All About Jazz

Home » Articles » Live Reviews

7

Rudresh Mahanthappa’s Bird Calls at The Wexner Center for The Arts

Mark Corroto By

Sign in to view read count
Alto saxophonist Rudresh Mahanthappa brought his quintet to the Wexner Center at The Ohio State University February 27, 2016, to play his book of original compositions precipitated by the music of Charlie Parker. The audience to this sold out show was left with the proverbial question: which came first, the chicken or the egg?

Did they come to hear the music of alto saxophonist and originator of bebop, Charlie "Yardbird" Parker's music? Or, were they in the audience to experience the reigning king of the alto and 2015 critics' poll winner of composer, acoustic band of the year, and album of the year for his Bird Calls (ACT, 2015)? It has been sixty years since Parker passed away, and, frankly, a lot has changed in modern jazz music. Mahanthappa's band comprises a French bassist, Francois Moutin, a Californian pianist, Joshua White, a Texas-born Colorado-raised drummer, Rudy Royston and the 21 year old trumpeter Adam O'Farrill, grandson of the Afro-Cuban composer, arranger, and bandleader Chico O'Farrill. And, oh yeah, Mahanthappa is an Italian-born second generation American child born of Indian immigrants. No Dorothy, we aren't in Kansas anymore.

The music something a futuristic archeologist would create—reconstructing Parker's music based on a partial piece of sheet music, maybe a ragged corner or radio signal bounced back from Mars. A musical shamus might pick out the fragments of "Parker's Mood" from Mahanthappa's "Talin Is Thinking," but the point here is these latter-day jazz performers grew up on rock-and-roll, funk, punk, and hip-hop. As Mahanthappa joked, his young trumpeter thinks the 2015 film Star Wars: The Force Awakens was actually the first film. The saxophonist's opening solo on the piece whispers, hints, and mentions Parker, but it also draws from his Indian roots. When the band joins in, it is with an overwhelming force, playing as if to infer they were taking this town. And this night of music was indeed, theirs. Just as Charlie Parker often won cutting contests and bandstands, Mahanthappa's approach to playing is to always accelerate. Even on a ballad like "Sure Why Not," built on the shards of "Confirmation," his playing gains increasing momentum, except to pause for the expressive virtuoso bass solo from François Moutin.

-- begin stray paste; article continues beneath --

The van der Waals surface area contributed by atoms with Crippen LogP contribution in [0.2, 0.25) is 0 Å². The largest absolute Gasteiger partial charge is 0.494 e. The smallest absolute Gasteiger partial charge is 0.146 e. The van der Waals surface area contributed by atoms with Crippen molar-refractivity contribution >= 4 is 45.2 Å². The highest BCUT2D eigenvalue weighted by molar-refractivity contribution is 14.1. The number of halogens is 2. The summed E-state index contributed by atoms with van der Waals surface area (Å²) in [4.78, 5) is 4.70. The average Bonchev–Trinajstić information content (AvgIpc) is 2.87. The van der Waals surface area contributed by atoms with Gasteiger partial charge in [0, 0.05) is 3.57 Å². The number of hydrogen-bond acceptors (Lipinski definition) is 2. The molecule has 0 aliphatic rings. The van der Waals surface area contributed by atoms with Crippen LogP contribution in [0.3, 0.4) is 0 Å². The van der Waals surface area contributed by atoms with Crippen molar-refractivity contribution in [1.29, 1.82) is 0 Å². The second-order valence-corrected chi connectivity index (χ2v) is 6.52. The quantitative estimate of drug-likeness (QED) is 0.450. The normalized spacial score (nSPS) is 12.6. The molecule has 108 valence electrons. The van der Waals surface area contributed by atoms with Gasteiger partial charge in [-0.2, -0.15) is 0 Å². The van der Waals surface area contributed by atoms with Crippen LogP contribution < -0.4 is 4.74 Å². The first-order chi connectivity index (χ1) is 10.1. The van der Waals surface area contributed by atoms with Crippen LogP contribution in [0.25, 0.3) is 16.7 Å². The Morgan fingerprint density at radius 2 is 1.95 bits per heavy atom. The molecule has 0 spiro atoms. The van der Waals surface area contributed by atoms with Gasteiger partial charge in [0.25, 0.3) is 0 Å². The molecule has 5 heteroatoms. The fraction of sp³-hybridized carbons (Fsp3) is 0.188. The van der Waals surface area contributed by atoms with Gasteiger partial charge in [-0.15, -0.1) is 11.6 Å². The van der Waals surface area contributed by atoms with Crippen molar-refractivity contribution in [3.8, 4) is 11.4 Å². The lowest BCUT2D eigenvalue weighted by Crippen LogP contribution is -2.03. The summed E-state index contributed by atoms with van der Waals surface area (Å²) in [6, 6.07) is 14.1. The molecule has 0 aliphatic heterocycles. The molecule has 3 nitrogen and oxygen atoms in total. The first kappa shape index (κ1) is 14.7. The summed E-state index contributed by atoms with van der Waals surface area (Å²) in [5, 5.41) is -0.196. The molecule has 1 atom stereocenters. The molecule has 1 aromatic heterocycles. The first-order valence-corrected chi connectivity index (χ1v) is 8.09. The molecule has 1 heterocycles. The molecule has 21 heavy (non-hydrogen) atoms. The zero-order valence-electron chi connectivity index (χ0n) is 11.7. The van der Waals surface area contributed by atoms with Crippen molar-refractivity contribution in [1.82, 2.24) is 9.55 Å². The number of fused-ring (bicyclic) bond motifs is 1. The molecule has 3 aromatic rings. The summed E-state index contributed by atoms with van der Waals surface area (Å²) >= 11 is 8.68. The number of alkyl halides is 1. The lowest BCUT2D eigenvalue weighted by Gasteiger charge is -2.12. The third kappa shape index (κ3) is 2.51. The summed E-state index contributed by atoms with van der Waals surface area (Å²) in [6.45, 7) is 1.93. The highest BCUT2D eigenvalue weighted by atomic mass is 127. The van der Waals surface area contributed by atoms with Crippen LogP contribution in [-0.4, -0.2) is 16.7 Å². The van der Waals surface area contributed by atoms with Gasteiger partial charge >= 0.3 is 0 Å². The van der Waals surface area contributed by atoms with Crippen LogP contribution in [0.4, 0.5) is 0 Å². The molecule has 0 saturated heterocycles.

The full force of this quintet was heard on "Chillin'" with the muscular drumming of Royston as a turbocharged engine supplying a certain leverage throughout. O'Farrill's trumpet often acts as a calming force, decelerating the melody to counter the tempest of Mahanthappa's saxophone. His playing often suggests that he is reconfiguring a Rubik's cube behind his back, making the difficult simple and the impossible probable. The trumpeter can spit notes like the late-1960s Miles Davis or deliver a classical music run with nonchalant and seemingly detached indifference.

The newest member of the band, pianist Joshua White, a replacement for the meteoric star Matt Mitchell soloed on "Maybe Later," turning his splinters of "Now's The Time" into a one-on-one dogfight with Royston. Their duet is best described as a McCoy Tyner, no better yet, Horace Tapscott-meets-Elvin Jones boxing match. Their feverish pace inspired O'Farrill and Moutin to also trade off. This music, like Parker's, is of its own time. Bird left Jay McShann's Kansas City and its territory bands for the urban sounds of New York morphing the DNA of swing into bebop. Likewise, Mahanthappa's evolution of Parker's coding is of its own multi-cultural time and place.

Tags

comments powered by Disqus

Apti

Apti

Rudresh Mahanthappa
Apti

Enhanced Performance

Enhanced Performance

Rudresh Mahanthappa
Codebook

Multiple Reviews
CD/LP/Track Review
Live Reviews
Best of / Year End
Read more articles
Agrima

Agrima

Self Produced
2017

buy
Bird Calls

Bird Calls

ACT Music
2015

buy
Gamak

Gamak

ACT Music
2013

buy
 

Samdhi

ACT Music
2012

buy
Gamak

Gamak

ACT Music
2012

buy

Related Articles

Read Athens Aqua Jazz Festival 2018 Live Reviews
Athens Aqua Jazz Festival 2018
by Francesco Martinelli
Published: July 14, 2018
Read Hot Sugar at Jazz Cafe Montparnasse Live Reviews
Hot Sugar at Jazz Cafe Montparnasse
by Martin McFie
Published: July 14, 2018
Read Festival International De Jazz De Montréal 2018: Part 2 Live Reviews
Festival International De Jazz De Montréal 2018:...
by Mark Sullivan
Published: July 13, 2018
Read Django Festival in Fontainbleu Live Reviews
Django Festival in Fontainbleu
by Martin McFie
Published: July 13, 2018
Read Istanbul Jazz Festival 2018 Live Reviews
Istanbul Jazz Festival 2018
by Luke Seabright
Published: July 12, 2018
Read Summer Jazz and Fringe Jazz Fest in Copenhagen Live Reviews
Summer Jazz and Fringe Jazz Fest in Copenhagen
by Jakob Baekgaard
Published: July 12, 2018
Read "Bryan Ferry at the Paramount Theater" Live Reviews Bryan Ferry at the Paramount Theater
by Geoff Anderson
Published: August 19, 2017
Read "Suoni Per Il Popolo 2018" Live Reviews Suoni Per Il Popolo 2018
by Mike Chamberlain
Published: June 27, 2018
Read "Arturo Sandoval at the Blue Note" Live Reviews Arturo Sandoval at the Blue Note
by Nicholas F. Mondello
Published: October 30, 2017
Read "Jazzdor Berlin" Live Reviews Jazzdor Berlin
by Henning Bolte
Published: June 29, 2018
Read "Rossano Sportiello Trio at The Jazz Corner" Live Reviews Rossano Sportiello Trio at The Jazz Corner
by Martin McFie
Published: January 20, 2018